Northwestern University

Wed 12:00 PM

"Comparative Literature and the Measures of Modernity..."- Graduate Workshop by Shaden Tageldin, University of Minnesota

When: Wednesday, April 26, 2017
12:00 PM - 1:30 PM  

Where: Kresge Hall, 5-531, 1880 Campus Drive, Evanston, IL 60208 map it

Audience: Faculty/Staff - Graduate Students

Contact: Sarah Peters   847.491.3864

Group: Comparative Literary Studies

Critical Theory

Category: Academic


The Comparative Literary Studies Program Presents:

Graduate Workshop by Shaden Tageldin, Associate Professor of Cultural Studies and Comparative Literature and Director of the African Studies Initiative at the University of Minnesota

"Comparative Literature and the Measures of Modernity: Translating Word, Sense, and Sensibility in Rūḥī al-Khālidī’s Tārīkh ʿIlm al-Adab ʿind al-Ifranj wa-l-ʿArab"

DESCRIPTION: To Victor Hugo’s question in Les Orientales (1829), “With what does the Orient rhyme?”, the Ottoman-Palestinian intellectual Rūḥī al-Khālidī might reply, With a broken chime. In al-Khālidī’s pioneering comparative study of French and Arabic literatures (1904, 1912), the figure of Hugo drives the uneven rupture of the modern Orient—its chime and its break—with select parts of its literary past and select parts of Europe’s literary present. Tracing the nineteenth-century Frenchman’s call for a literary language less interested in itself than in the ideas it expresses to comparable pronouncements by the eleventh- and fourteenth-century Arab-Islamic theorists ʿAbd al-Qāhir al-Jurjānī and Ibn Khaldūn, al-Khālidī incarnates in Hugo the lost “nature” to which an “artificial” modern Arabic letters must return. As a touchstone of the once-and-future modernity to which the writer of modern Arabic should aspire, he cites Hugo’s 1822 dictum, “Poetry is not in the form of ideas but in the ideas themselves.” Staging semiotic transparency as that which underwrites the equality and fraternity of signs, their utterers, and their receivers, al-Khālidī upholds Hugo’s literary ethos—“He declared that all words are equal”—as the heart of a properly modern conception of literature. In this radical democracy of words, long-held distinctions between “literary” and “common” language are toppled. Once untranslatable, the two are now interchangeable. And yet not so. On the one hand, if a so-called vulgar word can replace the arcane, the common and everyday is always to be preferred to the elite and recherché. Thus a shade of valorized difference accrues to the common, an edge of (political) untranslatability in the new global regime of vernacularized language proposed for modern literature that makes it more than equal to the rarefied word it replaces. On the other, however, an important caveat limits that excess: the “exchange” of the common for the literary, al-Khālidī stresses, must not violate the formal systems of Arabic grammar and morphology. This caveat holds open a space between the emergent (vernacularized) modern standard and the colloquial, such that the language of a new, properly modern, and comparable Arabic literature—fashioned in the crucible of translation between “old” Arab-Islamic and “new” French theories—is a third space in which formal and colloquial word, sense, and sensibility converge but do not interconvert.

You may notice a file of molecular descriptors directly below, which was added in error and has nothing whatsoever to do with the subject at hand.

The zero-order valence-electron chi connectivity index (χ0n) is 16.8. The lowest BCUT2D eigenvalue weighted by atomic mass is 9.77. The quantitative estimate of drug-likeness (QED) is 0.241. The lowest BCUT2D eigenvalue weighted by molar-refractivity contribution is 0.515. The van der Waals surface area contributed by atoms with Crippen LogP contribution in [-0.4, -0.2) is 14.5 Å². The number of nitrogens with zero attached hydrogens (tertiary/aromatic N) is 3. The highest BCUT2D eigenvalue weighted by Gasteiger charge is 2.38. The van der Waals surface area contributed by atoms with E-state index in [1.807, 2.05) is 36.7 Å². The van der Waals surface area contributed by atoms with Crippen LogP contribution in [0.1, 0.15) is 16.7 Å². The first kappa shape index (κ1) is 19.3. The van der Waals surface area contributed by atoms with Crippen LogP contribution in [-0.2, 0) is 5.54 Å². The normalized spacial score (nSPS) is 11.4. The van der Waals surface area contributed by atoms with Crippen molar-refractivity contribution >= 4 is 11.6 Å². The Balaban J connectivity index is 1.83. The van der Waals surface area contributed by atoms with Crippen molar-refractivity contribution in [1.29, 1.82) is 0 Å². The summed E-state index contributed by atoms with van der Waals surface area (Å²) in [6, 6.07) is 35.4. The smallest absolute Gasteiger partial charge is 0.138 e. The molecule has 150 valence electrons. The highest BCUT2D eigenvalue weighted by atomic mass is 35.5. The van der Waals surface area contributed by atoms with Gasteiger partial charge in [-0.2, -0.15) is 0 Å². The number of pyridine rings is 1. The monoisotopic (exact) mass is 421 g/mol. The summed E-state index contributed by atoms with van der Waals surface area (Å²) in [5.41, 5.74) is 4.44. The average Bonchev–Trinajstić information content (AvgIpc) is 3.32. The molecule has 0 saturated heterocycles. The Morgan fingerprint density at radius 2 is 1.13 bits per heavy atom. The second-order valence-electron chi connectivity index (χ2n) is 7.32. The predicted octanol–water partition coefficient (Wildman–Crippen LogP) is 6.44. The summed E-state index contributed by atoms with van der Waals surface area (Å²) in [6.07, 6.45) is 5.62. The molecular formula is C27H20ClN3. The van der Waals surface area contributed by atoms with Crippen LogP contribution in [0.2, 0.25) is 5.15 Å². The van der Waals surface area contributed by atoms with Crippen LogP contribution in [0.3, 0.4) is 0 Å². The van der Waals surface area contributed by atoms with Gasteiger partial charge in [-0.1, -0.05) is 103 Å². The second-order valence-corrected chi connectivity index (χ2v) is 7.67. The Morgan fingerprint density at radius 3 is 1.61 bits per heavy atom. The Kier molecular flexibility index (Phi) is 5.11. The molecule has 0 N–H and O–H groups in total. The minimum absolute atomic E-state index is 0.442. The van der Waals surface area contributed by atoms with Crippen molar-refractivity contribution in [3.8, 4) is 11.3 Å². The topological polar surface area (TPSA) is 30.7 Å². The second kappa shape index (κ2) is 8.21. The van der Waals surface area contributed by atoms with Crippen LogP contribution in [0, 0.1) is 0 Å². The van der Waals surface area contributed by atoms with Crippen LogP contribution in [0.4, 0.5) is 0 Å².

Shaden M. Tageldin is Associate Professor of Cultural Studies and Comparative Literature and Director of the African Studies Initiative at the University of Minnesota. She is the author of Disarming Words: Empire and the Seductions of Translation in Egypt (University of California Press, 2011), which was awarded an Honorable Mention for the Harry Levin Prize of the American Comparative Literature Association. Tageldin’s work in comparative literature, empire and postcolonial studies, and critical translation theory has appeared in, among other venues, Comparative Literature Studies, International Journal of Middle East Studies, Journal of Arabic Literature, Journal of Historical Sociology, Philological Encounters, and PMLA, as well as in the edited volumes Futures of Comparative Literature, The Oxford History of the Novel in English: The Novel in Africa and the Caribbean since 1950, and Teaching Translation: Programs, Courses, Pedagogies. She currently holds an American Council of Learned Societies (ACLS) Frederick Burkhardt Residential Fellowship for Recently Tenured Scholars at the John W. Kluge Center of the Library of Congress, where she is at work on a book titled Toward a Transcontinental Theory of Modern Comparative Literature.

This event is co-sponsored by Critical Theory Program, Department of French and Italian, Department of German, and Program in Middle East and North African Studies


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